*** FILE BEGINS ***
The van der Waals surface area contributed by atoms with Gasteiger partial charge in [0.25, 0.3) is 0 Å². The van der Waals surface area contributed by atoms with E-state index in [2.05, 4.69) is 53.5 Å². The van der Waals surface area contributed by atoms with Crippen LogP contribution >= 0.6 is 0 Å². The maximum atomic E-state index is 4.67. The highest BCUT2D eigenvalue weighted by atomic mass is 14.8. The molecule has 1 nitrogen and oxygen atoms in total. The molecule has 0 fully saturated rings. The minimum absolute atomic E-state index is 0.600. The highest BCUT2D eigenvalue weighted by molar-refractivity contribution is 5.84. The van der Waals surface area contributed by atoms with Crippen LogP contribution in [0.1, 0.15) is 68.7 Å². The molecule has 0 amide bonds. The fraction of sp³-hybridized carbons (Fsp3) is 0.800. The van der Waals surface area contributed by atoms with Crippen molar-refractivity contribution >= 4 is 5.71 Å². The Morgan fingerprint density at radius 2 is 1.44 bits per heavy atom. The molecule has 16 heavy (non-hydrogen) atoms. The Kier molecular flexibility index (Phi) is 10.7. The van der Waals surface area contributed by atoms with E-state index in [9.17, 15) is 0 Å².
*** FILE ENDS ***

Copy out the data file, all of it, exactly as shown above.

The van der Waals surface area contributed by atoms with Gasteiger partial charge in [0.25, 0.3) is 0 Å². The van der Waals surface area contributed by atoms with E-state index in [2.05, 4.69) is 53.5 Å². The van der Waals surface area contributed by atoms with Crippen LogP contribution >= 0.6 is 0 Å². The maximum atomic E-state index is 4.67. The highest BCUT2D eigenvalue weighted by atomic mass is 14.8. The molecule has 1 nitrogen and oxygen atoms in total. The molecule has 0 fully saturated rings. The minimum absolute atomic E-state index is 0.600. The highest BCUT2D eigenvalue weighted by molar-refractivity contribution is 5.84. The van der Waals surface area contributed by atoms with Crippen LogP contribution in [0.1, 0.15) is 68.7 Å². The molecule has 0 amide bonds. The fraction of sp³-hybridized carbons (Fsp3) is 0.800. The van der Waals surface area contributed by atoms with Crippen molar-refractivity contribution >= 4 is 5.71 Å². The Morgan fingerprint density at radius 2 is 1.44 bits per heavy atom. The molecule has 16 heavy (non-hydrogen) atoms. The Kier molecular flexibility index (Phi) is 10.7. The van der Waals surface area contributed by atoms with E-state index in [9.17, 15) is 0 Å².